It's a western, but it's not a western like I would normally expect. The movie was absolutely hysterical. It's been a long time since I was so completely satisfied by a comedy - there are so few "good" comedies being made in this day and age. People are too PC nowadays; it's refreshing to see a movie that doesn't take itself so seriously and really pushes the envelope.

All the characters are great - Gene Wilder shines as the jailed (and then mysteriously not jailed) Waco Kid (I met was one of the best moments of my life) and Mel Brooks delivers his classic womanizing cameo. Madeline Kahn's ridiculous accent- priceless. The whole cast was hysterical - they had great comedic timing.

My favorite part of the whole film was the last 15 minutes or so. It was also my favorite part of Spaceballs. When the film is taken out of the film and just kinda dropped into "real life" - that is amazing to me. In Spaceballs it was when they watched the VHS of the film on the ship and promoted all the movie merchandise. In Blazing Saddles it was when they literally drove off the set and you saw that it was all a soundstage. There is a fight on screen that makes its way to the commissary in the studio, and the characters drive out of the movie, down the street, and to a movie theater where they go see "Blazing Saddles." Watching them watch themselves on screen is crazy, and awesome.

I am really excited to watch "Young Frankenstein" now for this project- a lot of people tell me it's their favorite of his films. I was really, really impressed by this one - it'll be hard to top.

5 of 5 stars.

Sunday, November 1, 2009

It's Good Enough For Me!

I am 28 years old. This means I was born in 1981, which means I was a child in the 80s and 90s. So the fact that until today I had never seen "The Goonies" has been both a baffling concept and a point of contention with everyone in my life for as long as I can remember. I think I was literally the only person over the age of 25 that had never seen it.

"The Goonies" was actually one of the reasons I started this blog. It's pretty much the pinnacle of "I cannot believe you've never seen this movie," which is the heart of this project.

I watched it today, on a lazy Sunday afternoon. I have to admit I was apprehensive over the fact that there was so much riding on my viewing of this film. What if I didn't like it? Would there be something wrong with me? Would I be ostracized and made to feel like a hearless monster? It's likely.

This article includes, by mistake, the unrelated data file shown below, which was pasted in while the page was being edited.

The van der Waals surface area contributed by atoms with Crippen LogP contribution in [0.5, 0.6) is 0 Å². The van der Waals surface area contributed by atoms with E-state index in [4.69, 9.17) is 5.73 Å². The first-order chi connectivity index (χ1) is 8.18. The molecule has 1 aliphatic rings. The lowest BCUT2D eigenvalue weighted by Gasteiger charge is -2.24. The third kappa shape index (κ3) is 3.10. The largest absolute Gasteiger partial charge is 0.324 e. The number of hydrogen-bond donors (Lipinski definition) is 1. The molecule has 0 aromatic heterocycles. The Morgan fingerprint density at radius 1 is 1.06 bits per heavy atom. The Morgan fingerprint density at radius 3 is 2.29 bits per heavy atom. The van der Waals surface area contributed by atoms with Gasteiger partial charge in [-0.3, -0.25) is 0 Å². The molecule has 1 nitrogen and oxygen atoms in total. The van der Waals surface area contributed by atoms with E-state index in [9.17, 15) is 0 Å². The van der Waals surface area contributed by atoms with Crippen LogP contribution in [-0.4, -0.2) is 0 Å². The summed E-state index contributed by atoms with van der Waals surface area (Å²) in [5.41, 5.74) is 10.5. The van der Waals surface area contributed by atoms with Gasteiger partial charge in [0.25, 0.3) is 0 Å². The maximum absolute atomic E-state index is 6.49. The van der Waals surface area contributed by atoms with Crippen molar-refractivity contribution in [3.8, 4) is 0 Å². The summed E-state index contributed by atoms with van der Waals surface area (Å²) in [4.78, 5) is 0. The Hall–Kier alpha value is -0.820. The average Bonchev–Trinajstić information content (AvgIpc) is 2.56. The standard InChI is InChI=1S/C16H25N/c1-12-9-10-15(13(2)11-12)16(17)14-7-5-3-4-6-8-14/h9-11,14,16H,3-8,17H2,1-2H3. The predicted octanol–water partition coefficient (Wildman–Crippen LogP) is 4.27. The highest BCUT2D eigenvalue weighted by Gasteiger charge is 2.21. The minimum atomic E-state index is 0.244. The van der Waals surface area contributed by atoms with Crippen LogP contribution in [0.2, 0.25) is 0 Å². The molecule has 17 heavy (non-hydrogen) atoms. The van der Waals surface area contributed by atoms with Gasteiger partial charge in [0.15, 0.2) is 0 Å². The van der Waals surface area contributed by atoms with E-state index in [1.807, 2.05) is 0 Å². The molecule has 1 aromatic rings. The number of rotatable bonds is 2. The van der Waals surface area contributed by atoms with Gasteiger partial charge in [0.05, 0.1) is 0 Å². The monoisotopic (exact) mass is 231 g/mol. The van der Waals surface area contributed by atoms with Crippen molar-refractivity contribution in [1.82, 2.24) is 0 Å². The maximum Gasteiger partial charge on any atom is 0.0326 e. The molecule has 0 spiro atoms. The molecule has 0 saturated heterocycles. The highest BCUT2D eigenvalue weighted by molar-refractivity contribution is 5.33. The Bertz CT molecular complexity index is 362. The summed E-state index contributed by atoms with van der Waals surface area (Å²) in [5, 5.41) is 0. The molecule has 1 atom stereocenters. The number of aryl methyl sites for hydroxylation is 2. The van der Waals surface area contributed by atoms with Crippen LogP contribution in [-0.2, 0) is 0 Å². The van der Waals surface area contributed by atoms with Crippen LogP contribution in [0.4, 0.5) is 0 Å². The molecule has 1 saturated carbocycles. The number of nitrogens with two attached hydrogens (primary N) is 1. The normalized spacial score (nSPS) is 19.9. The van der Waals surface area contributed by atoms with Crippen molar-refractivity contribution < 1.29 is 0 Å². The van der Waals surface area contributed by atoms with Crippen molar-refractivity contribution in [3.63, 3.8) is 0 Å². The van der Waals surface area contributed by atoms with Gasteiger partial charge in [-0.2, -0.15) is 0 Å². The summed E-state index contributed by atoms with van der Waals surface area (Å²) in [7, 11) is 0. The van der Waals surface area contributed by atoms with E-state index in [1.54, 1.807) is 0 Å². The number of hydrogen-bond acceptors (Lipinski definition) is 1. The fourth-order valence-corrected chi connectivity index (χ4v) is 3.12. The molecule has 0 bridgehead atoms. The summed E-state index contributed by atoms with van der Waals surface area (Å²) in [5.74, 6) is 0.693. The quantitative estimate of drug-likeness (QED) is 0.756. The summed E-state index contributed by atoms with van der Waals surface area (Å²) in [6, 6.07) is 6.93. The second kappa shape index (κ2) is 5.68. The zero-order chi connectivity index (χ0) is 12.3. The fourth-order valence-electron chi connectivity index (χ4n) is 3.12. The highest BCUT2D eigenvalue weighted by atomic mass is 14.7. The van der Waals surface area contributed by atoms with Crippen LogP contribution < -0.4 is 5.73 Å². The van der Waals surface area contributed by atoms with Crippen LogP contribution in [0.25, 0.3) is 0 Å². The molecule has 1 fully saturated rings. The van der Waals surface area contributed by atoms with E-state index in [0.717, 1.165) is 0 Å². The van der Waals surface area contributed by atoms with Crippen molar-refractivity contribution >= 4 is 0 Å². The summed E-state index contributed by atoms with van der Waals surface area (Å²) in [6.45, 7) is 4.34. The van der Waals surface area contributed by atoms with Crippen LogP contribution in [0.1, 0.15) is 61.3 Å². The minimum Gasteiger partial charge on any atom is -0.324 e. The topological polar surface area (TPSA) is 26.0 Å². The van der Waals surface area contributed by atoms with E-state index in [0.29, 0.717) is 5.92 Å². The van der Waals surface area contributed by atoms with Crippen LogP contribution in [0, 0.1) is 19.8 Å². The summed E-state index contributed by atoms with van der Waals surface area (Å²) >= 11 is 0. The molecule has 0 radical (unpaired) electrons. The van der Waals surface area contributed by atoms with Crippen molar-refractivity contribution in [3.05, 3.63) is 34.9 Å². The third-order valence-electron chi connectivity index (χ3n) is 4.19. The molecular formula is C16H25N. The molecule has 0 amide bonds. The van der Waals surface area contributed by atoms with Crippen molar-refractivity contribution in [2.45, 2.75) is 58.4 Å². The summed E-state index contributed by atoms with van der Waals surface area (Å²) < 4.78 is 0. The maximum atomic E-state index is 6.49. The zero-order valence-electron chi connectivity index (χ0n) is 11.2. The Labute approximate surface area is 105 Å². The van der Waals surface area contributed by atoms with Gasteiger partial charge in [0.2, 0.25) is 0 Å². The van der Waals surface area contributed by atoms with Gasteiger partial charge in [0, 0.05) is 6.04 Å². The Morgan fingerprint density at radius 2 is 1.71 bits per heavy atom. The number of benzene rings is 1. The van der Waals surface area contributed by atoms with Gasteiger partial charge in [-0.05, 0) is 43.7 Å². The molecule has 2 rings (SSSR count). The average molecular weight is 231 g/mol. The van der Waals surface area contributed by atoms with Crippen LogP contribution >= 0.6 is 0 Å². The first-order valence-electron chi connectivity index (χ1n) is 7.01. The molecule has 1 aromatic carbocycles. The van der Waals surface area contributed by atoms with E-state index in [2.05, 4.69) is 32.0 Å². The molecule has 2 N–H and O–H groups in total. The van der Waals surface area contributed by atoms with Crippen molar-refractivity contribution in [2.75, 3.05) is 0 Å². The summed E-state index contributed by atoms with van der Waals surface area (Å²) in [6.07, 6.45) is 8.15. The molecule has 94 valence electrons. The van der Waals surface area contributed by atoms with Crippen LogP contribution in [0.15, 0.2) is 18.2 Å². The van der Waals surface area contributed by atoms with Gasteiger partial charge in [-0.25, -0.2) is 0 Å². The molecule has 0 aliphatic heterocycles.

Luckily, I am safe. I loved it. It made me laugh, it made me tear up a few times (though, to be fair, that is not hard to do). Overall, my heart was warmed by the sheer wholesome nature of the movie. I won't go into a full description (because I am certain you already know) but at its core, it's a movie about kids trying to do the right thing. They are a little mischievous, because they are boys, and they are a little rambunctious, again because they are boys. But they care about each other and their families. The whole point of the treasure hunt was to get enough money to save their house and save their family from eviction from the "evil" developers. Not a fresh or unique storyline, no, but done really well. The adventure the day takes them on allows them all to use their strengths and do their part to save the day.

At the end of the day, I was left with a movie with characters I loved, jokes and quotes I FINALLY understood after almost 30 years, and just a general sense of contentment. I totally get why people have given me such a hard time over the fact that this one initially passed me by. And I have to say, a part of me is glad I saw it as an adult for the first time. I know the type of child I was, and I don't think I would have loved it back then. I would have liked it, sure, but I don't think I would have loved it. Seeing it as an adult with fresh eyes allowed me to see the whole picture and really appreciate it.

Sunday, August 16, 2009

Woodstock: I didn't need another reason to wish I had been born 40 years earlier.